17 Comments

  1. Warren, go back to playing bridge with Bill Gates. You two are both overly wealthy blowhards.

    Whenever some of the richest people in the world say government must act, it usually also means that us plebs need to bend over and get ready to be shafted.

  2. The real test will come when they outlaw personal encryption and devices that they cannot bypass. The U.S. Government is exactly that. A government. It is not your friend. It has long since forgotten that it is supposed to represent us, not itself. We should no more trust them than they trust foreign powers. We should show them no more respect than they’ve shown us. They have one primary power. That power is over criminals. When they need more control over us, they simply turn more of our everyday lives into criminal activity. Witness the efforts to literally criminalize iPhones in NY and CA, and the demand that Apple and others facilitate their search for criminal activity. This is not about one phone.

    To protect our privacy, rights, and freedom, from the potential for even more government intrusion, every attempt by authorities to gain more access to our digital profiles should not only be met with intense scrutiny and examined exhaustively for constitutionality but regarded at least as important as any other issue of national security no matter what the hell Warren Buffet says.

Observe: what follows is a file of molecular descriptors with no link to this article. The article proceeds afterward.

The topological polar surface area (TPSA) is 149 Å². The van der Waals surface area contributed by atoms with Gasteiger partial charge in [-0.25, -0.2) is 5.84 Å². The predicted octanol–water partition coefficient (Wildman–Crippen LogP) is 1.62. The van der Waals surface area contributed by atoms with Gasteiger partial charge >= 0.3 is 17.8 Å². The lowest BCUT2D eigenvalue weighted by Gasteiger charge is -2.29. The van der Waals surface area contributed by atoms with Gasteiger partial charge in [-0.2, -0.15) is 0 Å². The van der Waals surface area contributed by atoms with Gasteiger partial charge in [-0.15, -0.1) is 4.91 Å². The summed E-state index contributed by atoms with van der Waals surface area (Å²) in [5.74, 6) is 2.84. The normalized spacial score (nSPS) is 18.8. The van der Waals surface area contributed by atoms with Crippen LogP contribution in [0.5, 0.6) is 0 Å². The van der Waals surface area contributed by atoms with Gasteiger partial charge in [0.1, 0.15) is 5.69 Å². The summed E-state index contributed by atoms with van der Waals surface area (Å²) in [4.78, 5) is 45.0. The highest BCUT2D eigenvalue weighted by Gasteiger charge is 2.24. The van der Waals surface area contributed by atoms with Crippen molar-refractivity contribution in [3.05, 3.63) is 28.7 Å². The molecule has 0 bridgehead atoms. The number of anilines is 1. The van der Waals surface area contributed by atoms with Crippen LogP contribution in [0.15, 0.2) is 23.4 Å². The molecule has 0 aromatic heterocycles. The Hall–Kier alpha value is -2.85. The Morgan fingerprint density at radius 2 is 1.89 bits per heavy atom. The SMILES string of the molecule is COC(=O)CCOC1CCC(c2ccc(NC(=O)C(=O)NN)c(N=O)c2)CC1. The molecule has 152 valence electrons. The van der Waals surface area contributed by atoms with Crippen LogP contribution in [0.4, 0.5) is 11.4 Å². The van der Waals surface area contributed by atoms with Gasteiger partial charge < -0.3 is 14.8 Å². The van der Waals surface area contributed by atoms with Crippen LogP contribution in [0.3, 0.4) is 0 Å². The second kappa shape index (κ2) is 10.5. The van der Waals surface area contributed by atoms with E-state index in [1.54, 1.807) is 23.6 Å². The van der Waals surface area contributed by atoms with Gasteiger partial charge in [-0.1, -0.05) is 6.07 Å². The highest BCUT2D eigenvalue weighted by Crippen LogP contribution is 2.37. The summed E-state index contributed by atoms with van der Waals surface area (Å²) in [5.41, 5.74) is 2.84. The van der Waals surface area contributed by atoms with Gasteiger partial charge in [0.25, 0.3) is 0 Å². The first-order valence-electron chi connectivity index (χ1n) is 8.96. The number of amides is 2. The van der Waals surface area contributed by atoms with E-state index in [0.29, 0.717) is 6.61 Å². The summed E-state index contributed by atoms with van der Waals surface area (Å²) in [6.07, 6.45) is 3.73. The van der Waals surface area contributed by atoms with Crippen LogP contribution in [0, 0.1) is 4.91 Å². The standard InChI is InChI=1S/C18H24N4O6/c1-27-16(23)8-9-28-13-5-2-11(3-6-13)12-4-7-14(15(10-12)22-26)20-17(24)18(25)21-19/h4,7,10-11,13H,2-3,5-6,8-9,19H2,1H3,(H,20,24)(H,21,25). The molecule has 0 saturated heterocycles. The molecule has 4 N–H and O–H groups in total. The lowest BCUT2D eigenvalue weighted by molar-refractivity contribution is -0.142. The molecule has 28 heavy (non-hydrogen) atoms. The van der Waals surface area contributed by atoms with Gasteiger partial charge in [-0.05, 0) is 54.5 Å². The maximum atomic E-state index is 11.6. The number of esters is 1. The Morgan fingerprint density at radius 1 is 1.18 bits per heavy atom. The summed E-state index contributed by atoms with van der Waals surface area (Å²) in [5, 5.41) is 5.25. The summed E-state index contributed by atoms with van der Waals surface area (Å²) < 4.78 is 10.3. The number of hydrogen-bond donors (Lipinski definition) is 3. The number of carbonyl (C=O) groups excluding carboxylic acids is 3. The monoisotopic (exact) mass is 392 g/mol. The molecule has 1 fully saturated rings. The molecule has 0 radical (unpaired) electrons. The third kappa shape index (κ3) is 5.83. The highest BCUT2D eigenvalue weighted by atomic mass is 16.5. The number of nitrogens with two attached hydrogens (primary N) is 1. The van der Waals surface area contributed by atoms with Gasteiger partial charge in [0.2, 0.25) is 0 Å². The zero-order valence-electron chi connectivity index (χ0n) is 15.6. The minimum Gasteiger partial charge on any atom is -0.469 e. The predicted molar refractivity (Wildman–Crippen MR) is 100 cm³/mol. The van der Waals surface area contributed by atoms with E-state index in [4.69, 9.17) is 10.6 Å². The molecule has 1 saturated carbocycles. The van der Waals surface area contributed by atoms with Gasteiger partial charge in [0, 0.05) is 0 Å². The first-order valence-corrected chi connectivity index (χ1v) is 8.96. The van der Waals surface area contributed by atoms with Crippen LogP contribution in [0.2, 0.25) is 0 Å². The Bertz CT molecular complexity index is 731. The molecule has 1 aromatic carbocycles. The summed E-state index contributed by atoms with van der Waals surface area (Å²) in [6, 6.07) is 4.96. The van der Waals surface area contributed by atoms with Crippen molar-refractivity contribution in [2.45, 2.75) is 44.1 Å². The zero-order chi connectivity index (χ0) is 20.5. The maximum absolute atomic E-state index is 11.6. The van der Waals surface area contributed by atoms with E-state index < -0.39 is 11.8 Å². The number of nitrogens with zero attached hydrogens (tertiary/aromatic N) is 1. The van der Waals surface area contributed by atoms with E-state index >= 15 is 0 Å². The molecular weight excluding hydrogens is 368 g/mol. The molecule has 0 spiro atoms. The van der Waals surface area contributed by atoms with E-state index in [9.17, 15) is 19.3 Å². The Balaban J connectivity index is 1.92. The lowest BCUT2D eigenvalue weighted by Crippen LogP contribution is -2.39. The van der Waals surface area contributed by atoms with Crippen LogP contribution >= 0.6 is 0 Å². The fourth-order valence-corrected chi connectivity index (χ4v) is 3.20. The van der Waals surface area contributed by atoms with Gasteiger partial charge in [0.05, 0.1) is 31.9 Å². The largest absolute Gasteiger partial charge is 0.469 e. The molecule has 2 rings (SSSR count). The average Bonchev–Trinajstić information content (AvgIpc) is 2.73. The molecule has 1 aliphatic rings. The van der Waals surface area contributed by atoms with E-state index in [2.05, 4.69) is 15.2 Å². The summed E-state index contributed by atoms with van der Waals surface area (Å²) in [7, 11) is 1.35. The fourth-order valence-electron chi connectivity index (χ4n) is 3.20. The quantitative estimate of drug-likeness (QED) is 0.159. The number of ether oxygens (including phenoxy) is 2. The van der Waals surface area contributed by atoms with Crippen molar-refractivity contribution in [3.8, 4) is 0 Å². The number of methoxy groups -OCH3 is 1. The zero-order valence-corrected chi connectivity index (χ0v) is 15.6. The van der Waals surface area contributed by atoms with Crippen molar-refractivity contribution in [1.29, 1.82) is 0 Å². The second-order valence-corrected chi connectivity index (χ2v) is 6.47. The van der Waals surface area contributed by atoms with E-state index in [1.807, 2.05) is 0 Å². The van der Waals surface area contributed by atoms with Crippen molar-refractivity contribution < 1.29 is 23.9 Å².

Herein lies the importance of the Constitution, and why bending it only hurts us and helps them.

    1. One might suppose that government snoops (or other tyoes) might take a keen interest in the Internet of Things. Nest thermostats and Samsung fridges come to mind. Such data-collecting appliances could provide a wealth of information about criminals’ personal habits that could prove even more useful than the footprints left by their mobile devices. The fridge tells you what foods Don Corlione orders and the thermostat tells you when he is home at the villa. So simple to hack the order for oranges, and you’ved saved the fees you used to pay informants. Another example of automation displacing domestic labour!